No Bounty for Tipster |of Alleged Gaza Flotilla

     (CN) – A man who says anti-Israel organizations are building boats in the U.S. for use by Hamas in the Gaza Strip cannot claim a bounty unless the government decides to seize the vessels, the D.C. Circuit ruled.
     Alan Bauer claims he told the U.S. government about boats, and that he has a right under the Neutrality Act to pursue seizure of the property himself and claim half the forfeited vessels’ value as his share of the bounty.
     The government declined to participate in Bauer’s suit.
     The Act, passed in 1794, makes it illegal to furnish or arm a vessel within the U.S. if it is intended for use against a foreign state with whom the nation is at peace. It also and grants one half the value of the seized property to the informer.
     However, the D.C. Circuit ruled last week that the Act does not give citizens a private right of action to pursue their interest in a potential reward.
     “An informer under the Neutrality Act has nothing more than an inchoate and conditional interest in a bounty, which hinges on whether the government pursues a forfeiture action,” U.S. Circuit Judge Harry Edwards said, writing for the three-judge panel. “Therefore, an informer like Dr. Bauer cannot establish either injury-in-fact or redressability and has no standing to pursue this action on his own to enforce the Government’s interests in neutrality in foreign affairs.”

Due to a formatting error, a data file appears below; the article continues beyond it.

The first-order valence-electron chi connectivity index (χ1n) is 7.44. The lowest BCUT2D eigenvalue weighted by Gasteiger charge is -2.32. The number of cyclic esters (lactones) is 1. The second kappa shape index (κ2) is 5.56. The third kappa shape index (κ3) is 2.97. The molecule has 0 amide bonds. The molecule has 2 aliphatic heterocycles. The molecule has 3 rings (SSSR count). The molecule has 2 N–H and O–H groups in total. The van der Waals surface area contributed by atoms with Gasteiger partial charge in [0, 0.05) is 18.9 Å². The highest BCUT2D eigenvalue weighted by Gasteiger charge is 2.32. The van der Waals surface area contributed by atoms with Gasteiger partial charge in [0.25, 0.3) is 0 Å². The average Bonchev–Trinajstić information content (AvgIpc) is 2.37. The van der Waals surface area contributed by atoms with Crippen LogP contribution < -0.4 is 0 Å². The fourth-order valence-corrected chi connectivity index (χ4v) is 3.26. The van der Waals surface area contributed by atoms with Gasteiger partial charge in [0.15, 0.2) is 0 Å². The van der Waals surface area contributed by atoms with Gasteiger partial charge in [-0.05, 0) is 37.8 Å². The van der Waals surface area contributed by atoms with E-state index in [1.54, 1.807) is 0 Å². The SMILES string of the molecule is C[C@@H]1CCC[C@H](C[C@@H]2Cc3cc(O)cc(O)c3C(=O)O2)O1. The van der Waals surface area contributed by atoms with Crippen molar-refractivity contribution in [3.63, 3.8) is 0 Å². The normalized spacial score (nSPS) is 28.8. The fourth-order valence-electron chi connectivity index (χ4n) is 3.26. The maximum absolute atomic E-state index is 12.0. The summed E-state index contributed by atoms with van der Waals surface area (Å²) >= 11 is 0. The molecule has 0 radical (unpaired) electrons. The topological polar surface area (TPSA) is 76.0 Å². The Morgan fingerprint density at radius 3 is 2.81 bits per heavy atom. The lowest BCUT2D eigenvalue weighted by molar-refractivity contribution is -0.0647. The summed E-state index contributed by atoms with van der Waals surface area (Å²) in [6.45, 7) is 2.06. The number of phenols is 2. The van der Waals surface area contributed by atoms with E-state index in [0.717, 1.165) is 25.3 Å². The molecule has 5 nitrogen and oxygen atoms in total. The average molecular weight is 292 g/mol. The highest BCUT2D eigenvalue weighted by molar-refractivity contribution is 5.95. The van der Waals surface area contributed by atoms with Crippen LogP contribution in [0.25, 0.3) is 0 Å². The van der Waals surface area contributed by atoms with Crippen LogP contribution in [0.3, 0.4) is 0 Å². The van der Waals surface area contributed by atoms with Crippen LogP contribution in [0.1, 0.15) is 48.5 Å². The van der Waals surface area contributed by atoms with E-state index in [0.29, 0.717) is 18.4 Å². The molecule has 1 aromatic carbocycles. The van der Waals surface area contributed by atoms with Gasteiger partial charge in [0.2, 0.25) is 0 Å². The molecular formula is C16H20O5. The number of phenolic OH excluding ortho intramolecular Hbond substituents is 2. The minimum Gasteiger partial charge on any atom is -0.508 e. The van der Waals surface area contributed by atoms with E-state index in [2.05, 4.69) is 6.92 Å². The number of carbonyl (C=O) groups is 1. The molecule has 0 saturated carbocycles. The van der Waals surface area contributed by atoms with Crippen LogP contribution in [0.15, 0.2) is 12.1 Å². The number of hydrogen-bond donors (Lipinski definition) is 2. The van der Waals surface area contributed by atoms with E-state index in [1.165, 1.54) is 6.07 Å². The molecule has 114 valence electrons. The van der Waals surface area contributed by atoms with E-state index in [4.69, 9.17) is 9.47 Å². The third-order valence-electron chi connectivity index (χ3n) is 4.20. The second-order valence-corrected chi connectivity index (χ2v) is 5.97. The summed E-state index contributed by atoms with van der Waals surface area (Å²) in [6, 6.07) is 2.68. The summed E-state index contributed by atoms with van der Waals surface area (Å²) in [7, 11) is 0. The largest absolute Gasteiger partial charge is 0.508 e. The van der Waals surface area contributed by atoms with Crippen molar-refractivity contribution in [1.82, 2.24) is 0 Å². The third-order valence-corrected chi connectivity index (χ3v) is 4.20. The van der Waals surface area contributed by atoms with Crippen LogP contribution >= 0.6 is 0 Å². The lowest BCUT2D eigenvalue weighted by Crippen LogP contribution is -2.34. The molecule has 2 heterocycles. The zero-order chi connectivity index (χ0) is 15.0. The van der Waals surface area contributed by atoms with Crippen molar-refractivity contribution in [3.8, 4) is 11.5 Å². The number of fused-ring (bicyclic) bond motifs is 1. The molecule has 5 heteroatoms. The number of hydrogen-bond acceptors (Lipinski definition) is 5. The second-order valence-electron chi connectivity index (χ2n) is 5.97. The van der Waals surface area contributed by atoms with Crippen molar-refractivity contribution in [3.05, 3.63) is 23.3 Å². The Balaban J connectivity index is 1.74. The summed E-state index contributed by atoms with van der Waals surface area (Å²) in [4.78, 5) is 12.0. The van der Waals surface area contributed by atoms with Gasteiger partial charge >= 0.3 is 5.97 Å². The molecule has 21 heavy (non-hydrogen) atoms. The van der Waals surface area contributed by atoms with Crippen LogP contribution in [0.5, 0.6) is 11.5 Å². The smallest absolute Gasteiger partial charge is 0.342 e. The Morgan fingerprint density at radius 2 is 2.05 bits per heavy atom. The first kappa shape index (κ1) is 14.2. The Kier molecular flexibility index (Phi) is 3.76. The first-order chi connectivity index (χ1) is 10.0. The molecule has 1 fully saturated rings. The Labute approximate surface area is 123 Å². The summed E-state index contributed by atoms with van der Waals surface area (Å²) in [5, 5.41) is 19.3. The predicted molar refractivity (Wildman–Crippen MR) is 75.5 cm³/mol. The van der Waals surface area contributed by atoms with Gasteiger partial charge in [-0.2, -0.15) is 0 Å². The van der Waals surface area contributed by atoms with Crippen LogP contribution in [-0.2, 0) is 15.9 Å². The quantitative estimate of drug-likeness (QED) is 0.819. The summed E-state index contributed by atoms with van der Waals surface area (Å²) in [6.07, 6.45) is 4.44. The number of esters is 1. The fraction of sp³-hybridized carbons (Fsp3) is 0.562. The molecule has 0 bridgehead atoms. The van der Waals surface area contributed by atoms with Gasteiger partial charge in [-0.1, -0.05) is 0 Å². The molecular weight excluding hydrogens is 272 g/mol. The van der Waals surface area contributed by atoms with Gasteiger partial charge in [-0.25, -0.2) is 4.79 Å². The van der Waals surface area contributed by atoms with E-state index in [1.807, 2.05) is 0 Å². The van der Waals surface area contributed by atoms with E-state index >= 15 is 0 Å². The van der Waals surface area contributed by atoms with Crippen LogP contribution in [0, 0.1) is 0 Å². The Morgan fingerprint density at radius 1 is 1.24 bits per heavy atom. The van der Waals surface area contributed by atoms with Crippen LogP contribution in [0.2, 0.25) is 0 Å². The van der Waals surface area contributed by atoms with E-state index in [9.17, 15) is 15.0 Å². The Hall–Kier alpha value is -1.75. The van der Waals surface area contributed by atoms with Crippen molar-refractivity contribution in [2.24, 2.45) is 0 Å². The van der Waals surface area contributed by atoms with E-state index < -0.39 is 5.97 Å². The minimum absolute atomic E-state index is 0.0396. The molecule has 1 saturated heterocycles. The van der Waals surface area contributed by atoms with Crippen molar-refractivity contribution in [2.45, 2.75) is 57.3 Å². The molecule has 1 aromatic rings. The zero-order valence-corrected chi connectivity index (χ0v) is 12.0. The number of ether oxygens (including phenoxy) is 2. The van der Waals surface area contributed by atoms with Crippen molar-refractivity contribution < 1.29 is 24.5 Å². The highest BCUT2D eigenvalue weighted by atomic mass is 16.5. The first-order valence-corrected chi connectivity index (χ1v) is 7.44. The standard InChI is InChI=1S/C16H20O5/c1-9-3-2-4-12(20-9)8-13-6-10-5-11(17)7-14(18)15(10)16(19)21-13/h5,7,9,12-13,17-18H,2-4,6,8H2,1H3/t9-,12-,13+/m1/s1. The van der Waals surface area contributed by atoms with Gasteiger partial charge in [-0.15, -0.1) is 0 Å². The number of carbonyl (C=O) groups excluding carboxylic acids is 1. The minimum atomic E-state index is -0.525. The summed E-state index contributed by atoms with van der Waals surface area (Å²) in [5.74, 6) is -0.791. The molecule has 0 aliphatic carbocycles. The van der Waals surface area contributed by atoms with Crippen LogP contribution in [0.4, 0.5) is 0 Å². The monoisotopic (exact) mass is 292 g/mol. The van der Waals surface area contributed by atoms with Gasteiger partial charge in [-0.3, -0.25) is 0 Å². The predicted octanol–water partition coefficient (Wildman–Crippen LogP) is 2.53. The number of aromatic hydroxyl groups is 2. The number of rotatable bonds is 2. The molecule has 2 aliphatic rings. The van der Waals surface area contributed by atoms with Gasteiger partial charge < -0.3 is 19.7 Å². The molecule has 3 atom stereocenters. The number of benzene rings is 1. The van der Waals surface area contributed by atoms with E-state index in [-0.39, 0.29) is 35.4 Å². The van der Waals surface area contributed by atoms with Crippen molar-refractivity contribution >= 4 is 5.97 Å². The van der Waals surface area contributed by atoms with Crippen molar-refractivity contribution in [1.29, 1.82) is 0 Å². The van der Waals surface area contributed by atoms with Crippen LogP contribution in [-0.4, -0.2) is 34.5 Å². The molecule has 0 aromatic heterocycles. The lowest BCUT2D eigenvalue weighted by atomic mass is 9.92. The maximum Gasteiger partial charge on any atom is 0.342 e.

Other laws passed in the U.S.’s early history explicitly authorized informers to sue, but the Act contains no such language. In addition, no federal case has ever held that the Act allows private parties to pursue forfeiture on their own.
     The panel said, “the Neutrality Act was a ‘bounty only’ statute. No judicial decision of which we are aware has ever construed the Neutrality Act to afford standing to a private party to prosecute an alleged criminal infraction or to independently pursue a forfeiture claim.”

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